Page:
I am playing around with Database.setSavePoint() in a trigger. I put it at the top of my BeforeUpdate method and then I roll back at the end of the method.

Then I try to modify an Opportunity record in Salesforce through the UI and save. The record gets saved correctly when I thought it shouldn't?

I have never used savepoints in a trigger before so I wonder if there's something that I am missing?

Here's a code snippet.


trigger OpportunityMainTrigger on Opportunity(before insert,before update, before delete,after insert ,after update,after delete) {
    TriggerDispatcher.Run(new OpportunityTriggerHandler());

Trigger Dispatcher:

public class TriggerDispatcher{
        Call this method from your trigger, passing in an instance of a trigger handler which implements ITriggerHandler.
        This method will fire the appropriate methods on the handler depending on the trigger context.
    public static void Run(ITriggerHandler handler){
        // Check to see if the trigger has been disabled. If it has, return
        //if (handler.IsDisabled())
           // return;

        // Detect the current trigger context and fire the relevant methods on the trigger handler:

        // Before trigger logic
        if (Trigger.IsBefore ){
            if (Trigger.IsInsert)

            if (Trigger.IsUpdate)
                handler.BeforeUpdate(trigger.newMap, trigger.oldMap);

            if (Trigger.IsDelete)

        // After trigger logic
        if (Trigger.IsAfter){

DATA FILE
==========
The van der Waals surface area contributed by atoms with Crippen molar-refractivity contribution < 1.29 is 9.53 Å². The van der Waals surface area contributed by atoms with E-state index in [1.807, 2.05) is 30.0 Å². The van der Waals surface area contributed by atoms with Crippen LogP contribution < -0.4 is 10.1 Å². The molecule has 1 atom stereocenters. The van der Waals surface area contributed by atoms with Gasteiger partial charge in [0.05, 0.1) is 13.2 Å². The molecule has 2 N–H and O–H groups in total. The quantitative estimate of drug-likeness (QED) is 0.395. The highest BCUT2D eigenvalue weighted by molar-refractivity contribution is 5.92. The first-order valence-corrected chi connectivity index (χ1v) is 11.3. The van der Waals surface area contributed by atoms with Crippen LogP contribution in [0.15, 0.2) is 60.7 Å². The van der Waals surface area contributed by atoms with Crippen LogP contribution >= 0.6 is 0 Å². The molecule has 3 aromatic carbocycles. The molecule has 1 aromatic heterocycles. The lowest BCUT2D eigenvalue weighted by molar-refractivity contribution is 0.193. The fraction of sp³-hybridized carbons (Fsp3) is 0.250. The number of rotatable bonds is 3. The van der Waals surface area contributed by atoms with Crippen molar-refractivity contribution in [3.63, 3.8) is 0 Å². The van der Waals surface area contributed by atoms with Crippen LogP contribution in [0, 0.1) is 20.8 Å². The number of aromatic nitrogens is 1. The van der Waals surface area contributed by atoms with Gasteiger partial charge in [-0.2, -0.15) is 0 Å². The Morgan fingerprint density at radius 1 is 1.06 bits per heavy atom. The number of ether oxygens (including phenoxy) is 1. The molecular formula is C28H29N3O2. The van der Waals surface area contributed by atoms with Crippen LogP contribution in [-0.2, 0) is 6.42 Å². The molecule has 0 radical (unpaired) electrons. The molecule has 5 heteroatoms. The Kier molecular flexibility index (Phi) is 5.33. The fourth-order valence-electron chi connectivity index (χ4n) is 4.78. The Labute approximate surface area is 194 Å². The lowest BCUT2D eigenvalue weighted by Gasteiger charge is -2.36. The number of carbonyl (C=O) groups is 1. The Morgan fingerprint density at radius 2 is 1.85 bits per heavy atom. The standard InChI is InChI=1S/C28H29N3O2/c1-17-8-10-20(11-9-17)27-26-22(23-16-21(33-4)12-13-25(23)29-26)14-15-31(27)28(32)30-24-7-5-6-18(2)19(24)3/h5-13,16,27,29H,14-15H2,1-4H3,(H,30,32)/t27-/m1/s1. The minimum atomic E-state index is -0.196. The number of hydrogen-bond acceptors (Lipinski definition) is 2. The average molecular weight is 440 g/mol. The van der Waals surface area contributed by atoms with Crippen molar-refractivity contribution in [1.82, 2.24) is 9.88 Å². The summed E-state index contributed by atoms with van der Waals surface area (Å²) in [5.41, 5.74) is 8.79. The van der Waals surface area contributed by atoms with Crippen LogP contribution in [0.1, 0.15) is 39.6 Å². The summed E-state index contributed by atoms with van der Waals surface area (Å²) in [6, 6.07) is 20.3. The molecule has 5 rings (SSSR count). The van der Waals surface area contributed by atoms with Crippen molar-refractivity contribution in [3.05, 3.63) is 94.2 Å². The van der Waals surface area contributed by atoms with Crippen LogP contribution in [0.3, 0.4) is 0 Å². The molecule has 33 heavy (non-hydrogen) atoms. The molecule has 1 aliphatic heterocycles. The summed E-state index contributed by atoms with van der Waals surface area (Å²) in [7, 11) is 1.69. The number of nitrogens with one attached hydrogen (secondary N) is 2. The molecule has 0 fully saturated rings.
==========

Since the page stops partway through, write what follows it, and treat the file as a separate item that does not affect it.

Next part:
if (Trigger.IsInsert)

            if (Trigger.IsUpdate)
                handler.AfterUpdate(trigger.newMap, trigger.oldMap);

            if (trigger.IsDelete)

            if (trigger.isUndelete)


public class OpportunityTriggerHandler implements ITriggerHandler{
    public void BeforeUpdate(Map<Id, SObject> newItems, Map<Id, SObject> oldItems){
        Savepoint saveP = Database.setSavePoint();
        try {
            // some code
        } catch (Exception ex) {
           // some code

1 Answer 1


The savepoint specifies the point to roll back to. All DML that occurs between setting the savepoint and performing the rollback is included in the rollback.

If you did an update someAccount; inside your try block, you'd see the effect of that DML operation be rolled back.

But that doesn't include the trigger event that started the whole process. The DML update that initiated the trigger's firing took place prior to the savepoint. If you want to roll it back, you'd have to fail the transaction by doing addError() or throwing an unhandled exception. Here, you're actually catching exceptions, which will prevent a rollback of the entire transaction from occurring based on errors that take place inside the try block (other than uncatchable exceptions, like LimitException and UnexpectedException).

The reference documentation here is Transaction Control.

Apex gives you the ability to generate a savepoint, that is, a point in the request that specifies the state of the database at that time. Any DML statement that occurs after the savepoint can be discarded, and the database can be restored to the same condition it was in at the time you generated the savepoint.

(Emphasis mine).

  • Love your explanation, this makes complete sense now!
    – Arthlete
    Jun 11, 2019 at 18:01

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